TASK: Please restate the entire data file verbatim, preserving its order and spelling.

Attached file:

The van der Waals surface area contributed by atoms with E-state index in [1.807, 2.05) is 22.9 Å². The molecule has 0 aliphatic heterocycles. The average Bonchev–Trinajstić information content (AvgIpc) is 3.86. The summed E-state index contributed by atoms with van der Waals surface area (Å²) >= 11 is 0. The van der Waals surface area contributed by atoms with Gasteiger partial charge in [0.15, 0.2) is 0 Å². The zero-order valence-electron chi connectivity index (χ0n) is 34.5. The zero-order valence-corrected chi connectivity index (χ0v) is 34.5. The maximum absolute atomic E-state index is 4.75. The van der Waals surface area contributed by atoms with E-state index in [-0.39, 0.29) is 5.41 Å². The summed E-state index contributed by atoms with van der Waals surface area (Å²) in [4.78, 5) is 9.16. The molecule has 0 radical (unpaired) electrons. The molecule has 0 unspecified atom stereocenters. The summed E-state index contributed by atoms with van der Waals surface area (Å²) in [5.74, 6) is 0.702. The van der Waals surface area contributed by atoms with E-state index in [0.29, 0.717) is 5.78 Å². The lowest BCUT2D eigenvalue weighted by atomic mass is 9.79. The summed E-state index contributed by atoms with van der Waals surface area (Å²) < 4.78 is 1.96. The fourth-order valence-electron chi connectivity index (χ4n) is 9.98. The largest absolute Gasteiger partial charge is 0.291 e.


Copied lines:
The van der Waals surface area contributed by atoms with E-state index in [1.807, 2.05) is 22.9 Å². The molecule has 0 aliphatic heterocycles. The average Bonchev–Trinajstić information content (AvgIpc) is 3.86. The summed E-state index contributed by atoms with van der Waals surface area (Å²) >= 11 is 0. The van der Waals surface area contributed by atoms with Gasteiger partial charge in [0.15, 0.2) is 0 Å². The zero-order valence-electron chi connectivity index (χ0n) is 34.5. The zero-order valence-corrected chi connectivity index (χ0v) is 34.5. The maximum absolute atomic E-state index is 4.75. The van der Waals surface area contributed by atoms with E-state index in [-0.39, 0.29) is 5.41 Å². The summed E-state index contributed by atoms with van der Waals surface area (Å²) in [4.78, 5) is 9.16. The molecule has 0 radical (unpaired) electrons. The molecule has 0 unspecified atom stereocenters. The summed E-state index contributed by atoms with van der Waals surface area (Å²) in [5.74, 6) is 0.702. The van der Waals surface area contributed by atoms with E-state index in [0.29, 0.717) is 5.78 Å². The lowest BCUT2D eigenvalue weighted by atomic mass is 9.79. The summed E-state index contributed by atoms with van der Waals surface area (Å²) < 4.78 is 1.96. The fourth-order valence-electron chi connectivity index (χ4n) is 9.98. The largest absolute Gasteiger partial charge is 0.291 e.